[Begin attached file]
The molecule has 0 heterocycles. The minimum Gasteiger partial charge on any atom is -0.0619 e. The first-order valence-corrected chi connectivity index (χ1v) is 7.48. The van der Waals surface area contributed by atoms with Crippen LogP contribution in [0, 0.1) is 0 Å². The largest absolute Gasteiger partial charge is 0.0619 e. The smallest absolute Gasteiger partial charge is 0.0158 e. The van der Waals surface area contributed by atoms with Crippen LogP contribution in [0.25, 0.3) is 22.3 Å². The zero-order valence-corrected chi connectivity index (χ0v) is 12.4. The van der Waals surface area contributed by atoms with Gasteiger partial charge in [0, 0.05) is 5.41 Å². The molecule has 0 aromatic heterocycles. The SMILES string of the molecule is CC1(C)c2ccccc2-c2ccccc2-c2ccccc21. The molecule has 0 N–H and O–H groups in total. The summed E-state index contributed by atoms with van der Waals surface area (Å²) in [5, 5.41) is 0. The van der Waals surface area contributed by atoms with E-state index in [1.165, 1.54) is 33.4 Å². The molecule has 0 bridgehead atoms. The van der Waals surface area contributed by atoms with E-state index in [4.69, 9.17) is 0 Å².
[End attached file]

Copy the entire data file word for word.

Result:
The molecule has 0 heterocycles. The minimum Gasteiger partial charge on any atom is -0.0619 e. The first-order valence-corrected chi connectivity index (χ1v) is 7.48. The van der Waals surface area contributed by atoms with Crippen LogP contribution in [0, 0.1) is 0 Å². The largest absolute Gasteiger partial charge is 0.0619 e. The smallest absolute Gasteiger partial charge is 0.0158 e. The van der Waals surface area contributed by atoms with Crippen LogP contribution in [0.25, 0.3) is 22.3 Å². The zero-order valence-corrected chi connectivity index (χ0v) is 12.4. The van der Waals surface area contributed by atoms with Gasteiger partial charge in [0, 0.05) is 5.41 Å². The molecule has 0 aromatic heterocycles. The SMILES string of the molecule is CC1(C)c2ccccc2-c2ccccc2-c2ccccc21. The molecule has 0 N–H and O–H groups in total. The summed E-state index contributed by atoms with van der Waals surface area (Å²) in [5, 5.41) is 0. The van der Waals surface area contributed by atoms with E-state index in [1.165, 1.54) is 33.4 Å². The molecule has 0 bridgehead atoms. The van der Waals surface area contributed by atoms with E-state index in [4.69, 9.17) is 0 Å².